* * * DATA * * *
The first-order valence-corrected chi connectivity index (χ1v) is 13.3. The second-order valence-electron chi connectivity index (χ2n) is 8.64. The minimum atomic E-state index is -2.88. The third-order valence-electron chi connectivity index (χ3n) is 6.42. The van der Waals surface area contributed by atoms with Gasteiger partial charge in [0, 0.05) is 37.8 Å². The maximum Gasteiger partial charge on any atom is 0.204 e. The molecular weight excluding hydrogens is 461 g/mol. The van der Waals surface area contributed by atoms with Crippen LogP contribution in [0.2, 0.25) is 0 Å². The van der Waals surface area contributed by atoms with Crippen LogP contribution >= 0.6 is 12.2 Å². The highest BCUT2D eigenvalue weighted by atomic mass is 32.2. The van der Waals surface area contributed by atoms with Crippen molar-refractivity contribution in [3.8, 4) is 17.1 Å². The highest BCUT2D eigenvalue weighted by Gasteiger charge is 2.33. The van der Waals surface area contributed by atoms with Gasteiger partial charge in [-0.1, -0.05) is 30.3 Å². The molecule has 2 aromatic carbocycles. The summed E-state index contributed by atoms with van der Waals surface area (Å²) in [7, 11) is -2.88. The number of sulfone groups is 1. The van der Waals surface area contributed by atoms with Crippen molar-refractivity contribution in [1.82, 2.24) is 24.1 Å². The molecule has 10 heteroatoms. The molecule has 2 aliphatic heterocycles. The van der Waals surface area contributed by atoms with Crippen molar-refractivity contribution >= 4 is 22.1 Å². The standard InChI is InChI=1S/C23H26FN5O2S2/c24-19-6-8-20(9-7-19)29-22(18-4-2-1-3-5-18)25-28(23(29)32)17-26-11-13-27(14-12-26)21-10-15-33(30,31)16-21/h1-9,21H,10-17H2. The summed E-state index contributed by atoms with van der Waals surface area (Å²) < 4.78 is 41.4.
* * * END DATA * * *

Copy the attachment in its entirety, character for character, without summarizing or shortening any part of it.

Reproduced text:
The first-order valence-corrected chi connectivity index (χ1v) is 13.3. The second-order valence-electron chi connectivity index (χ2n) is 8.64. The minimum atomic E-state index is -2.88. The third-order valence-electron chi connectivity index (χ3n) is 6.42. The van der Waals surface area contributed by atoms with Gasteiger partial charge in [0, 0.05) is 37.8 Å². The maximum Gasteiger partial charge on any atom is 0.204 e. The molecular weight excluding hydrogens is 461 g/mol. The van der Waals surface area contributed by atoms with Crippen LogP contribution in [0.2, 0.25) is 0 Å². The van der Waals surface area contributed by atoms with Crippen LogP contribution >= 0.6 is 12.2 Å². The highest BCUT2D eigenvalue weighted by atomic mass is 32.2. The van der Waals surface area contributed by atoms with Crippen molar-refractivity contribution in [3.8, 4) is 17.1 Å². The highest BCUT2D eigenvalue weighted by Gasteiger charge is 2.33. The van der Waals surface area contributed by atoms with Gasteiger partial charge in [-0.1, -0.05) is 30.3 Å². The molecule has 2 aromatic carbocycles. The summed E-state index contributed by atoms with van der Waals surface area (Å²) in [7, 11) is -2.88. The number of sulfone groups is 1. The van der Waals surface area contributed by atoms with Crippen molar-refractivity contribution in [1.82, 2.24) is 24.1 Å². The molecule has 10 heteroatoms. The molecule has 2 aliphatic heterocycles. The van der Waals surface area contributed by atoms with Crippen molar-refractivity contribution >= 4 is 22.1 Å². The standard InChI is InChI=1S/C23H26FN5O2S2/c24-19-6-8-20(9-7-19)29-22(18-4-2-1-3-5-18)25-28(23(29)32)17-26-11-13-27(14-12-26)21-10-15-33(30,31)16-21/h1-9,21H,10-17H2. The summed E-state index contributed by atoms with van der Waals surface area (Å²) < 4.78 is 41.4.